Everyone knows about the abundance of wildlife in our project area, but it is not always so easy to really see the elephants, chimpanzees or bushbucks. Although species like baboons, black and white colobus or red tailed monkeys are relatively common to spot, many other species are shy or afraid of people and prefer to move at night or hide whenever they hear people. We wanted to get a better impression about the animals in the project area, and in February we started experimenting with wildlife cameras in some spots. It is surprising to see how many different species visit the same place. Pictures were taken of elephants, bushbuck, several primate species, giant forest hogs and other species. Baboons and chimps sometimes looked very curious into the camera. Check out a selection of the pictures for yourself:
We are proud to share the news that our forest restoration project in Kibale National Park, Uganda has passed its 3rd VCS and 2nd CCBS verification audit. The Spanish Association for Standardization and Certification (Aenor) verified a net carbon sequestration between 2014 and 2017 in the planted and regenerated forests of 240,850 tCO2 (equivalent to the average yearly emission of 10,472 households in the Netherlands). We are grateful to everyone involved for their hard work and commitment to the project.
Together with our clients we intend to plant and restore the remaining degraded land within Kibale in the coming years. Moreover, we are increasingly focusing on the communities and lands surrounding the National Park. Here we are supporting local income generating activities, promoting the planting of trees and woodlots on agricultural land, training and raising awareness on climate and conservation issues and mitigating human-wildlife conflicts. With these activities, we aim to strengthen the connection between Kibale NP and the surrounding communities.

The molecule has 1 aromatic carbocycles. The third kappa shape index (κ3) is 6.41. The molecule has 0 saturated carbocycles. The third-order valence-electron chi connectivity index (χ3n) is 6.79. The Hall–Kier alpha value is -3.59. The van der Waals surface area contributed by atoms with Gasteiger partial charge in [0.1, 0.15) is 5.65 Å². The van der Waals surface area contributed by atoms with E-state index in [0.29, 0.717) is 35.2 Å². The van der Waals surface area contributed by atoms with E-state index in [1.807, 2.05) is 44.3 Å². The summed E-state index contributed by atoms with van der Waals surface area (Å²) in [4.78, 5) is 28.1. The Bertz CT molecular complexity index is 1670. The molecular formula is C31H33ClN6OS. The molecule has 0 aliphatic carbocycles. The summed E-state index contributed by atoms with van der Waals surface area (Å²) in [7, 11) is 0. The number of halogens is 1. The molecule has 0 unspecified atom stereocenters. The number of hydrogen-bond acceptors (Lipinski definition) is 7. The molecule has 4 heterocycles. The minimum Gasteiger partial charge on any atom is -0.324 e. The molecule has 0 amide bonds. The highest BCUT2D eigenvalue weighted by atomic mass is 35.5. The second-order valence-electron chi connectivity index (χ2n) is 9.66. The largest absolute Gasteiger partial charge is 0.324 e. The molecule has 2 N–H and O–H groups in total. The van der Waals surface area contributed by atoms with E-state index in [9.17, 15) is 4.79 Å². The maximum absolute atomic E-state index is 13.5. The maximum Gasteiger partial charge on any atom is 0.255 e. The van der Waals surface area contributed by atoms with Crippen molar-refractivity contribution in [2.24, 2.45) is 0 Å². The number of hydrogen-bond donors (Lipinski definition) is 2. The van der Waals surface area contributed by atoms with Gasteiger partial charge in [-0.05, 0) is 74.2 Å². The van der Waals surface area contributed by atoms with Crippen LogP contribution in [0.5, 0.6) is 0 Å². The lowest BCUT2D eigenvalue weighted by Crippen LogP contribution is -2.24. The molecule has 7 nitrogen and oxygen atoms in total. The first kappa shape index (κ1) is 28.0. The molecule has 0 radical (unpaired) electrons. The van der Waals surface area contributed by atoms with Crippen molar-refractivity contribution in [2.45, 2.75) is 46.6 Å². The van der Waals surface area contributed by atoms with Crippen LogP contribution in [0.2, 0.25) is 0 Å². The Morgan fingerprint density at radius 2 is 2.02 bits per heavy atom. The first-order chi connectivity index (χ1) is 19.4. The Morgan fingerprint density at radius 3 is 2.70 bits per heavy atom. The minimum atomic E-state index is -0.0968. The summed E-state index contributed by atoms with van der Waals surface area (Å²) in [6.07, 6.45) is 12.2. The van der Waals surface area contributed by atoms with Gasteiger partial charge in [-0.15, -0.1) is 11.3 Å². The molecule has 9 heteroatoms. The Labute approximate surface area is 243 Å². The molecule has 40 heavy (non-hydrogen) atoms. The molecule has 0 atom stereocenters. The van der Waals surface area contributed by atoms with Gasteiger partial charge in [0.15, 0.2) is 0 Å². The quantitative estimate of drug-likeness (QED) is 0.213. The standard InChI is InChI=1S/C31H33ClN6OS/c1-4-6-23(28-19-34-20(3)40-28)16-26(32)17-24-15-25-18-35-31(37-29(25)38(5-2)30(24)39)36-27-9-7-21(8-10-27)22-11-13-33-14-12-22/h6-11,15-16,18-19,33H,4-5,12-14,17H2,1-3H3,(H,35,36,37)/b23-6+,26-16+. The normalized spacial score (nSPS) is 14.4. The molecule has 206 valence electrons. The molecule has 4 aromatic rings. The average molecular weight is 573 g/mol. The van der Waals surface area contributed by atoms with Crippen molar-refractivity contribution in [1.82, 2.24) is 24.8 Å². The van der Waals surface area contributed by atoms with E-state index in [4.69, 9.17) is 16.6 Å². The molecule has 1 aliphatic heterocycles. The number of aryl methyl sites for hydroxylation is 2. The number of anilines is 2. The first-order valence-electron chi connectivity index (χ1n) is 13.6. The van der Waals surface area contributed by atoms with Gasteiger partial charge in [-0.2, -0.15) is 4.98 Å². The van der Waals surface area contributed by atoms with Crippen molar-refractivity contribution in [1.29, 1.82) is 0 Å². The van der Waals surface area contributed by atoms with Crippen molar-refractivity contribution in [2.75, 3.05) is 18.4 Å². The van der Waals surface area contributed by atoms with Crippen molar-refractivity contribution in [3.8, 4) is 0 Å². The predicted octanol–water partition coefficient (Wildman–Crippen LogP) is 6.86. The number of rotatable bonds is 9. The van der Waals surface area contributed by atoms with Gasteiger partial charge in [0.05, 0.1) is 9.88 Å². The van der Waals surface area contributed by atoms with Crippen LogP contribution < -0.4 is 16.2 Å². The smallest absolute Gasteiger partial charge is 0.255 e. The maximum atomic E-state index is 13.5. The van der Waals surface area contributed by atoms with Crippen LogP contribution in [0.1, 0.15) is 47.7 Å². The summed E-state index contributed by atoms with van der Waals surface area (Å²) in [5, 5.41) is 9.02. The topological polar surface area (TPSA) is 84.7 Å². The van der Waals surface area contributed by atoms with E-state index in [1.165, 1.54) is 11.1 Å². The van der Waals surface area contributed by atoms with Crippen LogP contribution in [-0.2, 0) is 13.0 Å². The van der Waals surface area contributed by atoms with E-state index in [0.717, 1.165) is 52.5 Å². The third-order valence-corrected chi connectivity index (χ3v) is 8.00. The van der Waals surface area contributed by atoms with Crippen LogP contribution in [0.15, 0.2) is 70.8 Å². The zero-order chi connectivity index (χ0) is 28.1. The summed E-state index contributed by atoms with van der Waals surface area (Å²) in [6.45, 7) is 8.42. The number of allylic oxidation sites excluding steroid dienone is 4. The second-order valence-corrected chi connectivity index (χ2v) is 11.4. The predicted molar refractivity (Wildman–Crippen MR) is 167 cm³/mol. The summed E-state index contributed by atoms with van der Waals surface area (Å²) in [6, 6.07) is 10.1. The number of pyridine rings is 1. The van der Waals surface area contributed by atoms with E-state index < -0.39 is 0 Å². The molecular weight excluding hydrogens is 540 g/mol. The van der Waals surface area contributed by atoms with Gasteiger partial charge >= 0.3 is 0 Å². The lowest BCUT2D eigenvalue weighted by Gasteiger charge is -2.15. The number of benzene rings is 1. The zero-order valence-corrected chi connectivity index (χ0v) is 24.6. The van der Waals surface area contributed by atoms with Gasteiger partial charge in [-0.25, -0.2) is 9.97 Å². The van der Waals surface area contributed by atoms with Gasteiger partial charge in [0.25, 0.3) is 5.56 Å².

If you are curious about how you or your organisation could support the Kibale project, do not hesitate to send us a message.
We are happy to announce that we have finished another round of monitoring of our forest restoration project in Kibale, Uganda in support of our VCS + CCB certification. The monitoring results are available in the draft Project Implementation Report and the draft VCS Carbon Monitoring report (please find documents below to learn more). Both reports are subject to verification by an independent auditor. The site visit for certification is scheduled for the week of 29 May – 2 June 2017. The project will then be verified against both the Verified Carbon Standard as well as the Climate Community and Biodiversity Standard.
One of our major goals is to mitigate climate change by planting forests that stores carbon dioxide in its biomass. It is therefore essential to know how much carbon gets absorbed by the trees our forests. Since 2003 we are monitoring the carbon stocks in the Kibale reforestation project in Uganda, and this year we conducted the fifth carbon monitoring campaign in cooperation with our project partner Uganda Wildlife Authority (UWA). It is an intense operation of about 7 weeks of fieldwork by three monitoring teams, with sometimes long working days.
The campaign started with the training of the fieldwork teams; some of the team members were already very experienced with the monitoring equipment and only needed a refreshment course and an update of the new version of the technology, while for others it was the first time to work with the equipment. An expert from our Czech partner IFER was also involved to prepare the campaign and conduct the training. Just like previous campaigns we used IFERs Field-Map technology, a state of the art tool for forest monitoring (more about Field-Map on www.field-map.com). Altogether we measured more than 10.000 trees in 280 plots. The monitoring results will be submitted for verification under the VCS and CCB standards.